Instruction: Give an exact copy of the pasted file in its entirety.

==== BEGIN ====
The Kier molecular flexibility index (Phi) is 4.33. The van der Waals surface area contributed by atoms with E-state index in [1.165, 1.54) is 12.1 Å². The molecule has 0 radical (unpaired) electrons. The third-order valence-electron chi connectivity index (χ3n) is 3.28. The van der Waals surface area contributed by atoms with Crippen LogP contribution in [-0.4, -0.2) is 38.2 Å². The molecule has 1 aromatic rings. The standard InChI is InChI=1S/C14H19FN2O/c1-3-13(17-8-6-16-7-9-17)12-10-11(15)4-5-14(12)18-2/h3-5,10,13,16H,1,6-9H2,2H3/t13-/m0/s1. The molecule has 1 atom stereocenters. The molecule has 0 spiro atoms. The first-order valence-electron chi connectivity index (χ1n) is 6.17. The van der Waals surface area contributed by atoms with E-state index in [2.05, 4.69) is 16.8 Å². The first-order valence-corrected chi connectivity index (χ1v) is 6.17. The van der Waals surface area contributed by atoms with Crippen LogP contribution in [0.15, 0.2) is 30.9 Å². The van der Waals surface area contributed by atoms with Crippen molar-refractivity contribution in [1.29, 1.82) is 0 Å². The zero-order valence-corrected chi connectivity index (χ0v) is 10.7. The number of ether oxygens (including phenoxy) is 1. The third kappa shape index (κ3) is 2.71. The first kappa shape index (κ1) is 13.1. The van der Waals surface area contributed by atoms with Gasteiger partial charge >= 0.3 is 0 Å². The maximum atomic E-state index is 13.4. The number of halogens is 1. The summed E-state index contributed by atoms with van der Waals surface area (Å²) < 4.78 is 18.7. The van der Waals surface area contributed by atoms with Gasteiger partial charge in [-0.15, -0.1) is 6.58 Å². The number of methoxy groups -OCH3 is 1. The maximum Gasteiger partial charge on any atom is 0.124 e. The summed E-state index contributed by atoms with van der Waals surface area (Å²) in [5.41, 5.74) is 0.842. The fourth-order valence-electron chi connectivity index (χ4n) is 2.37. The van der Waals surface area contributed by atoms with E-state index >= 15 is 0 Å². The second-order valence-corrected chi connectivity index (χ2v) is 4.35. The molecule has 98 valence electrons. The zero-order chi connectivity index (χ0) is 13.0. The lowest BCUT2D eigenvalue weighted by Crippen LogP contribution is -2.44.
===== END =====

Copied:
The Kier molecular flexibility index (Phi) is 4.33. The van der Waals surface area contributed by atoms with E-state index in [1.165, 1.54) is 12.1 Å². The molecule has 0 radical (unpaired) electrons. The third-order valence-electron chi connectivity index (χ3n) is 3.28. The van der Waals surface area contributed by atoms with Crippen LogP contribution in [-0.4, -0.2) is 38.2 Å². The molecule has 1 aromatic rings. The standard InChI is InChI=1S/C14H19FN2O/c1-3-13(17-8-6-16-7-9-17)12-10-11(15)4-5-14(12)18-2/h3-5,10,13,16H,1,6-9H2,2H3/t13-/m0/s1. The molecule has 1 atom stereocenters. The molecule has 0 spiro atoms. The first-order valence-electron chi connectivity index (χ1n) is 6.17. The van der Waals surface area contributed by atoms with E-state index in [2.05, 4.69) is 16.8 Å². The first-order valence-corrected chi connectivity index (χ1v) is 6.17. The van der Waals surface area contributed by atoms with Crippen LogP contribution in [0.15, 0.2) is 30.9 Å². The van der Waals surface area contributed by atoms with Crippen molar-refractivity contribution in [1.29, 1.82) is 0 Å². The zero-order valence-corrected chi connectivity index (χ0v) is 10.7. The number of ether oxygens (including phenoxy) is 1. The third kappa shape index (κ3) is 2.71. The first kappa shape index (κ1) is 13.1. The van der Waals surface area contributed by atoms with Gasteiger partial charge >= 0.3 is 0 Å². The maximum atomic E-state index is 13.4. The number of halogens is 1. The summed E-state index contributed by atoms with van der Waals surface area (Å²) < 4.78 is 18.7. The van der Waals surface area contributed by atoms with Gasteiger partial charge in [-0.15, -0.1) is 6.58 Å². The number of methoxy groups -OCH3 is 1. The maximum Gasteiger partial charge on any atom is 0.124 e. The summed E-state index contributed by atoms with van der Waals surface area (Å²) in [5.41, 5.74) is 0.842. The fourth-order valence-electron chi connectivity index (χ4n) is 2.37. The van der Waals surface area contributed by atoms with E-state index >= 15 is 0 Å². The second-order valence-corrected chi connectivity index (χ2v) is 4.35. The molecule has 98 valence electrons. The zero-order chi connectivity index (χ0) is 13.0. The lowest BCUT2D eigenvalue weighted by Crippen LogP contribution is -2.44.